When can "deliberate concealment" postpone limitation periods?

29 April 2021. Published by Daniel Hemming, Partner

The Court of Appeal has explored the meaning of "deliberate concealment" in Canada Square Operations Ltd v Potter(1) and has held that there need not be "active steps of concealment" for the start of a limitation period to be delayed under s.32(1)(b) Limitation Act 1980.


Ms Potter entered into a loan agreement with Canada Square for £16,953 in July 2006. Canada Square suggested that Ms Potter buy a PPI policy to ensure the loan was repaid in the event she could no longer make the payments herself. They acted as intermediary in arranging the policy on Ms Potter's behalf. The "payment protection premium lent" was £3,824 and, given that this sum was added to the loan, interest was charged on this amount at the same rate as for the rest of the loan. Ms Potter completed all payments due and the loan agreement came to an end in March 2010.

In fact, only around £182.50 (4.7%) of the £3,824 paid represented the actual premium. The rest was Canada Square's commission on the sale of the policy. Ms Potter had, therefore, paid interest on Canada Square's substantial commission.

In April 2018, Ms Potter brought a claim, alleging that Canada Square's non-disclosure of the very high commission made their relationship "unfair" within the meaning of s.140A Consumer Credit Act 1974. Canada Square argued that Ms Potter's claim, bought nearly 12 years after the loan was entered into, was time-barred. However, Ms Potter argued that the relevant limitation period started to run when she discovered the truth about the amount of the commission, in/around November 2018. She argued that Canada Square had deliberately concealed a fact relevant to her right of action (under s.32(1)(b)) and Canada Square deliberately commissioned a breach of duty where it was unlikely to be discovered for some time (in relation to s.32(2) Limitation Act 1980).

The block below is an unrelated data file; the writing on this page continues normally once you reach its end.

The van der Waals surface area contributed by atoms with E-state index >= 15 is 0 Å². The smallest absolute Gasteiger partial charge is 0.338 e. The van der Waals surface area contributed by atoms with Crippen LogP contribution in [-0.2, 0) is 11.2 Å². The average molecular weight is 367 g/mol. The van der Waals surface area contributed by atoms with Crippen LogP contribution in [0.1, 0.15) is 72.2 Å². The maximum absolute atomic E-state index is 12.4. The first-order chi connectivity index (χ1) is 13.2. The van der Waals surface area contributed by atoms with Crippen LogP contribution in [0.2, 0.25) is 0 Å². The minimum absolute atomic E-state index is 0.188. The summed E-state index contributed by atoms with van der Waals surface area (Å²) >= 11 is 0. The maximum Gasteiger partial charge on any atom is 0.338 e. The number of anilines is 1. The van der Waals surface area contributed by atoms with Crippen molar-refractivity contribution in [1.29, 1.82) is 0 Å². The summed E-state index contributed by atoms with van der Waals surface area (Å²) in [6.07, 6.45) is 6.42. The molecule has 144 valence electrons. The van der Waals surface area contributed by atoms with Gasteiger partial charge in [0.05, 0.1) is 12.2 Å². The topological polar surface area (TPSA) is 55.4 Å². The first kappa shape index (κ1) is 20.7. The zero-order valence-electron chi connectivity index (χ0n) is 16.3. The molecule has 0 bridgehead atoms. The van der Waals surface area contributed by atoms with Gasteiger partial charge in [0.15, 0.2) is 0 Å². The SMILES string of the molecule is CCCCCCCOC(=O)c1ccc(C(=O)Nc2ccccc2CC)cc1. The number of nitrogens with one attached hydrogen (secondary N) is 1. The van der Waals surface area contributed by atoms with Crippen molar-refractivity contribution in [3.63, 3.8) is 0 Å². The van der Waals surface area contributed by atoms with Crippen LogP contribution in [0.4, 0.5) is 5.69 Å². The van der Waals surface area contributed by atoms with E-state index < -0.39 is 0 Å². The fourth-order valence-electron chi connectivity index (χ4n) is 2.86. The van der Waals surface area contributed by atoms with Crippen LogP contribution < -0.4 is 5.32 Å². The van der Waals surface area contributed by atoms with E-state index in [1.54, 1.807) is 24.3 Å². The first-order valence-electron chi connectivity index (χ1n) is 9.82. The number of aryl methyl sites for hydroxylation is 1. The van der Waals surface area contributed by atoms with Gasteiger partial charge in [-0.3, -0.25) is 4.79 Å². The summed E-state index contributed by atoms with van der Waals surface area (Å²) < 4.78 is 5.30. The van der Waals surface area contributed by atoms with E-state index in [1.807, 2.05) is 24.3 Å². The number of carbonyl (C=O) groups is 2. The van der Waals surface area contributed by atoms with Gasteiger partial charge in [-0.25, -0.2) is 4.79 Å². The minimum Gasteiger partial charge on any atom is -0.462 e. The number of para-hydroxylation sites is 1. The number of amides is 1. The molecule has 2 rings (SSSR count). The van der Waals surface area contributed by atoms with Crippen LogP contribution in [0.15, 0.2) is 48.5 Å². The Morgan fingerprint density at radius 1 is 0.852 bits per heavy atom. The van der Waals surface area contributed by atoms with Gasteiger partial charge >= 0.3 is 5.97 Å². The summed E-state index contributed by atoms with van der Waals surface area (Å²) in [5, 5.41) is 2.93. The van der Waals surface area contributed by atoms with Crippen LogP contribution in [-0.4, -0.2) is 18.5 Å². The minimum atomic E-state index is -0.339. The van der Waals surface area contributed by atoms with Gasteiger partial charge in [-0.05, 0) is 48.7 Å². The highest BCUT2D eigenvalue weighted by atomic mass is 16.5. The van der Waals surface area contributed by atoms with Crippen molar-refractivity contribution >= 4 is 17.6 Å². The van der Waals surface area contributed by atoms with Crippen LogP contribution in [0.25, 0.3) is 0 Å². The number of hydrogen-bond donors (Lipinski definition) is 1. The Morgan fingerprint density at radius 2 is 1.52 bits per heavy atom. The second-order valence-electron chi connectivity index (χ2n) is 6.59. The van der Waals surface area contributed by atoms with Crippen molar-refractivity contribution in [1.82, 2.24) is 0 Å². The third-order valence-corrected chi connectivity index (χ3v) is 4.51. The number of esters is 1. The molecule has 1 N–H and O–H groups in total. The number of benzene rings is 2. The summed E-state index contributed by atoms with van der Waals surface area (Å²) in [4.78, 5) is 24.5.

Ms Potter won at first instance and, after a subsequent appeal was dismissed, Canada Square appealed to the Court of Appeal on the following issues:

  1. whether the creation of an "unfair relationship" under s.140A is a "breach of duty" for the purposes of s.32(2);
  2. whether s.32(1)(b) can apply in circumstances where there is no active concealment. If so, whether this is limited to when there is a free-standing legal duty to disclose;
  3. the meaning of "deliberate" in s.32(1)(b) and s.32(2).

Court of Appeal decision

The Court of Appeal dismissed the appeal, considering the following:

Whether the creation of an "unfair relationship" under s.140A is a "breach of duty" for the purposes of s.32(2)

Canada Square's creation of an unfair relationship was a breach of duty under the meaning of s.32(2). Legal wrongdoing of any kind which gives rise to a right of action is sufficient for s.32(2).

Whether s.32(1)(b) can apply in circumstances where there is no active concealment. If so, is this limited to when there is a free-standing legal duty to disclose?

The Court decided that s.32(1)(b) was not limited to circumstances where active concealment had occurred. Further, it held that s.32(1)(b) did not only apply in the absence of active concealment where there was a free-standing legal duty of disclosure. The correct question to ask is not whether there is a contractual obligation to disclose, but rather whether there was enough of an obligation to disclose, to mean that a failure to disclose amounted to a concealment for the purposes of s.32(1)(b).